Russia raids infrastructure fund to save banks

Russia bank protest
Russians in Moscow protest against the rising cost of their mortgages.

Russia is digging deep to find more money to save its cash-starved banks.

The government said Wednesday it would pour 250 billion rubles ($3.7 billion) from a national infrastructure fund into the country's banks, on top of the one trillion rubles ($15 billion) it has already promised to bail out the sector.

In addition, Russia is injecting another 300 billion rubles ($4.4 billion) from the same fund into the state development bank to boost lending.

Russia's banks are being hit by a double whammy -- the country's slide into recession, and sanctions that have prevented some of the biggest lenders from raising funds in Europe and the U.S.

The central bank has been forced to jack up interest rates to 17% to defend the ruble. That is hurting borrowers and raising the risk of default for lenders.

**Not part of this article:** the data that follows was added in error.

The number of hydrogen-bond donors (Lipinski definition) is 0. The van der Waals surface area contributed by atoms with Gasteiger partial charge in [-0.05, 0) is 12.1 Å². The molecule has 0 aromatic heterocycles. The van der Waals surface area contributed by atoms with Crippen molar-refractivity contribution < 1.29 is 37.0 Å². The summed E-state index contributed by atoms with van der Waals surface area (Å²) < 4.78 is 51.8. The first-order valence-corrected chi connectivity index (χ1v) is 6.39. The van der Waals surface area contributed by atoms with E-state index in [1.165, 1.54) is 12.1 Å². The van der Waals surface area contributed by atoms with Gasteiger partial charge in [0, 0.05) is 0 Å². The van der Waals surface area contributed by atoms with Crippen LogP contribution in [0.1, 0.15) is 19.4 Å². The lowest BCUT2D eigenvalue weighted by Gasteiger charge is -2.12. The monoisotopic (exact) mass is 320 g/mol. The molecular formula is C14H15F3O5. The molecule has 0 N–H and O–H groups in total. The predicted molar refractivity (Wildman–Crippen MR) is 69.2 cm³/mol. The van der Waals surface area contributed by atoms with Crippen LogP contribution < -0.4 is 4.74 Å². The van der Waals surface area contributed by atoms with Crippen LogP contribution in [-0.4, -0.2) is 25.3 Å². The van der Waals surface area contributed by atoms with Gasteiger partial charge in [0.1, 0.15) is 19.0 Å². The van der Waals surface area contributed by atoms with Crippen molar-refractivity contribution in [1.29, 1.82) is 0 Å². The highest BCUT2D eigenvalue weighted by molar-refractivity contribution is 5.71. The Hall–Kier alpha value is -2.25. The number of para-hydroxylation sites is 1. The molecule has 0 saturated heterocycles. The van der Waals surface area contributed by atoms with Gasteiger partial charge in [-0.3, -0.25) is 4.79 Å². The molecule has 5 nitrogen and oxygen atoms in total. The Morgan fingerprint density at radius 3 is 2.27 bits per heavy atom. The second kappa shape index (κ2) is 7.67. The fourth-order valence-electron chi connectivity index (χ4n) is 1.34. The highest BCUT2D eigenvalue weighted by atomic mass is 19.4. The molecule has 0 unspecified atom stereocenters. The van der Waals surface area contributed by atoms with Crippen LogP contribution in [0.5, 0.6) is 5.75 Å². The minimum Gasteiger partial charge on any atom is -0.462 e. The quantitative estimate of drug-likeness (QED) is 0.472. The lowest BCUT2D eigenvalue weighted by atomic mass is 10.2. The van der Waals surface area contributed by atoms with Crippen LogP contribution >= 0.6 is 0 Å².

Related: Russia throws lifeline to companies starved for cash

The bank rescue package is part of a 2.4 trillion ruble ($35 billion) plan to revive Russia's struggling economy, announced by Prime Minister Dmitry Medvedev.

The 60-point plan also includes billions in new support for Russian pensioners to help them cope with soaring inflation.

The scale of the revival plan could balloon -- many of the initiatives were published without an estimate of cost.

One option being considered is the creation of a "bad bank" funded by the government to take on troubled assets from the rest of the banking system.

Russia's economy is set to contract by between 2.5% and 5% this year, due to low oil prices and sanctions. President Vladimir Putin has already announced deep cuts throughout the Russian budget -- with defense and social spending being the only exceptions.

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